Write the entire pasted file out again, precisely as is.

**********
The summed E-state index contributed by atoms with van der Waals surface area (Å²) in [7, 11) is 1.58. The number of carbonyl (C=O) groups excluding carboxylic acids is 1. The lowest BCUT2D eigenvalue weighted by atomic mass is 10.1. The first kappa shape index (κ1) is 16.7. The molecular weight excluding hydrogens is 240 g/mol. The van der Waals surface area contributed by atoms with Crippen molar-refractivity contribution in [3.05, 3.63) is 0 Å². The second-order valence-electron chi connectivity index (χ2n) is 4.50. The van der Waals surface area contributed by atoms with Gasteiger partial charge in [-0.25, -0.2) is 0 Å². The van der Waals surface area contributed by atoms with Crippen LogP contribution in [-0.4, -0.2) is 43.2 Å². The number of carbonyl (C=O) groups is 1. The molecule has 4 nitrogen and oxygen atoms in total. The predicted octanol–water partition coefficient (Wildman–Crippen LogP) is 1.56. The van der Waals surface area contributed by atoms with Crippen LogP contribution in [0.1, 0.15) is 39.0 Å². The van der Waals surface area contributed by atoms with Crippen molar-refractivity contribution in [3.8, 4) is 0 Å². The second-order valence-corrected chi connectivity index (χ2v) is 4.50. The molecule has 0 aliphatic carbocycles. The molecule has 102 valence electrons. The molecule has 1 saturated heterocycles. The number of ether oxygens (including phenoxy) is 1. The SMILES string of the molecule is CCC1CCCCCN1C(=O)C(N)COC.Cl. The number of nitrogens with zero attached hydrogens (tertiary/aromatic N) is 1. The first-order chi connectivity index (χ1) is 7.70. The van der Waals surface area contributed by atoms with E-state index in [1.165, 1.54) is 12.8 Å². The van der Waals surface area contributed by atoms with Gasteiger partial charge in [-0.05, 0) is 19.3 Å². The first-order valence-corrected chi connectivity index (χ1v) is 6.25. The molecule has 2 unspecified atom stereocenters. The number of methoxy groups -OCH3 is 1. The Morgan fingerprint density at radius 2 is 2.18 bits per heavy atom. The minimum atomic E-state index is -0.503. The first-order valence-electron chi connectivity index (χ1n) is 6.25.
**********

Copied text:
The summed E-state index contributed by atoms with van der Waals surface area (Å²) in [7, 11) is 1.58. The number of carbonyl (C=O) groups excluding carboxylic acids is 1. The lowest BCUT2D eigenvalue weighted by atomic mass is 10.1. The first kappa shape index (κ1) is 16.7. The molecular weight excluding hydrogens is 240 g/mol. The van der Waals surface area contributed by atoms with Crippen molar-refractivity contribution in [3.05, 3.63) is 0 Å². The second-order valence-electron chi connectivity index (χ2n) is 4.50. The van der Waals surface area contributed by atoms with Gasteiger partial charge in [-0.25, -0.2) is 0 Å². The van der Waals surface area contributed by atoms with Crippen LogP contribution in [-0.4, -0.2) is 43.2 Å². The number of carbonyl (C=O) groups is 1. The molecule has 4 nitrogen and oxygen atoms in total. The predicted octanol–water partition coefficient (Wildman–Crippen LogP) is 1.56. The van der Waals surface area contributed by atoms with Crippen LogP contribution in [0.1, 0.15) is 39.0 Å². The van der Waals surface area contributed by atoms with Crippen molar-refractivity contribution in [3.8, 4) is 0 Å². The second-order valence-corrected chi connectivity index (χ2v) is 4.50. The molecule has 0 aliphatic carbocycles. The molecule has 102 valence electrons. The molecule has 1 saturated heterocycles. The number of ether oxygens (including phenoxy) is 1. The SMILES string of the molecule is CCC1CCCCCN1C(=O)C(N)COC.Cl. The number of nitrogens with zero attached hydrogens (tertiary/aromatic N) is 1. The first-order chi connectivity index (χ1) is 7.70. The van der Waals surface area contributed by atoms with E-state index in [1.165, 1.54) is 12.8 Å². The van der Waals surface area contributed by atoms with Gasteiger partial charge in [-0.05, 0) is 19.3 Å². The first-order valence-corrected chi connectivity index (χ1v) is 6.25. The molecule has 2 unspecified atom stereocenters. The number of methoxy groups -OCH3 is 1. The Morgan fingerprint density at radius 2 is 2.18 bits per heavy atom. The minimum atomic E-state index is -0.503. The first-order valence-electron chi connectivity index (χ1n) is 6.25.